Batteries and bulbs are fun, but they can only go so far. How about a capacitor and a bulb? Yes, let’s do that.
Here is the setup.
This has a battery (2 1.5 volt batteries) connected to a 1 Farad capacitor with a switch. This capacitor is then in parallel with a light bulb. When the switch is closed, the capacitor is charged up to 3 volts. When the switch is opened, the capacitor discharges through the bulb. Notice how it slowly gets dim.
Here, I even made this same (almost the same) circuit in a PhET simulator (java warning).
Of course the full circuit doesn’t really matter. I don’t care about charging the capacitor, just the discharging. So here’s the important part.
Let’s start off by applying the Loop Rule to this circuit. If I start from the lower left corner and then go around counterclockwise, I get the following. Oh, I’m assuming zero resistance in the wires.
Where the voltage across the capacitor depends on the charge.
But wait! The current is the flow of charge. Since there is a current, the will be a decrease in charge on the capacitor. A decrease in charge means there will be a lower voltage. This lower voltage makes a smaller current. Maybe you can see the problem. Don’t worry, we can still solve this.
Let’s create a numerical calculation to model the current running in this circuit. The key here is to break the problem into very small time steps. Let me start by using the loop rule and using the following definition of electric current.
Now the loop rule looks like this.
If I use a very small time step, then I can assume that during this time interval the current is constant (it’s not, but this isn’t a bad approximation). From this I can solve for the change in charge.
But what does this change in charge do during this time interval? Yup, it decreases the charge on the capacitor—which in turn decreases the capacitor voltage—which in turn decreases the current. I think I already said that.
After this short time interval, I can find the new charge on the capacitor.
Note: the minus sign is there because the current DECREASES the charge on the capacitor.
That’s it. We are all set. Here is the plan. Break this problem into small time steps. During each step, I will do the following:
- Use the current value of charge and the loop rule to calculate the change in charge during the time interval.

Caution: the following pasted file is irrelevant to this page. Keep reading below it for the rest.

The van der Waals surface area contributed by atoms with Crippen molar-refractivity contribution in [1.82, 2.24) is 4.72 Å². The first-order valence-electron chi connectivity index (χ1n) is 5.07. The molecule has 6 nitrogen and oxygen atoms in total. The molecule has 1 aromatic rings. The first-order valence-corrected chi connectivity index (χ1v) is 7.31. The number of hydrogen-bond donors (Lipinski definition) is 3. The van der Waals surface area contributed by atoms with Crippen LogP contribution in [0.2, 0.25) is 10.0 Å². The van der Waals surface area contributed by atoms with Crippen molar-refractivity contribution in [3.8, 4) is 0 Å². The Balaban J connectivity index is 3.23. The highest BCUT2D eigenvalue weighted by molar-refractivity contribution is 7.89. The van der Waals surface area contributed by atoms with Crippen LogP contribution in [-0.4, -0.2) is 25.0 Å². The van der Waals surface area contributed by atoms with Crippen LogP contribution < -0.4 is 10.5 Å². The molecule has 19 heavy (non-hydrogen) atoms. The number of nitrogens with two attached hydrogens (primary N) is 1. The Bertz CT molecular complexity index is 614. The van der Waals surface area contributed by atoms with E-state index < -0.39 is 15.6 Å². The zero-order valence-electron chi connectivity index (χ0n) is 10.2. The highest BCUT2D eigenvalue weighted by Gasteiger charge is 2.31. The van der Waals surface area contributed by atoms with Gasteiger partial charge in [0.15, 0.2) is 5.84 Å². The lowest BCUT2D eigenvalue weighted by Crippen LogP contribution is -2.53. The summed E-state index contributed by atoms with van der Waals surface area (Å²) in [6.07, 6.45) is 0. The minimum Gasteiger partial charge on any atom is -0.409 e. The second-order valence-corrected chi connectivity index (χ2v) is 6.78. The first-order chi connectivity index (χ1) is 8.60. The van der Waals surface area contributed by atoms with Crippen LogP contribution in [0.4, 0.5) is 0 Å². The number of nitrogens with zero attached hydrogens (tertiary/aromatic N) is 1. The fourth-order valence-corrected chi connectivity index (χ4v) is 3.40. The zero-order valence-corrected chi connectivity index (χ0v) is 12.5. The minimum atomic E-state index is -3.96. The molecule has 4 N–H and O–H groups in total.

- Use this change in charge to update the charge on the capacitor.
- Repeat until you get bored.
OK. Suppose I am going to do this. I decide to break the problem into a time interval of 0.001 seconds. How many of these intervals would I need to calculate to determine the current in the circuit after 1 second? Yes. That would be 1000 intervals. Who wants to do that many calculations? I sure don’t.
The simplest way to do this many calculations is to train a middle school student how to do each step. It shouldn’t be hard. Oh wait, the middle school student is still busy playing Fortnite. Oh well. Maybe I will train a computer to do it instead. Yes, that’s exactly what I will do.
In this case, I’m going to use python—but you could use really any programming language (or even no computer programming language). The idea of a numerical calculation is to break a problem into small steps. The idea is NOT to use a computer. It just happens that using a computer program makes things easier.
Here is the code (below is just a picture of the code—but you can get it online too).
Let me just make a couple of comments on different lines.
- Line 4,5 just sets up the stuff to make a graph. Graphing in super easy in this version of python (Glowscript).
- Line 14 is the length of the time interval. This is something you could try changing to see what happens. Yes, if you use the trinket.io link above, you can edit the code.
- Line 21 looks tricky. It looks like Q will cancel in that equation. Ah HA! But that’s not an algebraic equation. In python, the “=” sign means “make equal” not “it is equal”. So this takes the old value of Q and then updates it to the new Q.
- Line 25—same thing happens with time. You have to update time or the loop will run FOREVER!
- Line 26. This is how you add a data point to the graph.
This is what you get when you run it.
OK. That looks nice. As we see in real life, the brightness of the light bulb dims rapidly at first and then slowly dies down. This plot seems to agree with actual data (always good for a model to agree with real life).
But what does the textbook say about a circuit like this (called an RC circuit because it has a capacitor and a resistor in it)? Note: this is an algebra-based physics textbook. It gives the following equation for a discharging capacitor.
In this case the is the initial voltage on the capacitor. Well, then let’s plot this solution along with my numerical calculation. Here is the code https://trinket.io/glowscript/f4a3ff8264—and I get the following plot.
Those two plots are right on top of each other. Winning. Oh, go ahead and try to change the time step. Even with a much larger step, this still works.
Some final notes. Why? Why do a numerical calculation?
- Numerical calculations are real. They are used in real life. There are plenty of problems that can only be solved numerically.
- I think that if physics students create a numerical calculation, they get a better understanding of the physics concepts.
- What if you want to treat the bulb as a real lightbulb? In that case the resistance is not constant. Instead, as the bulb heats up the resistance increases. With this numerical calculation you should be able to modify the code to account for a real bulb. It would be pretty tough if you solved this analytically.
- What is the point of having students (in an algebra-based course) memorize or even just use the exponential solution for an RC circuit. It might as well just be a magic spell if you just use the equation. I don’t really see the point. However, with the numerical calculation the students can do all the physics.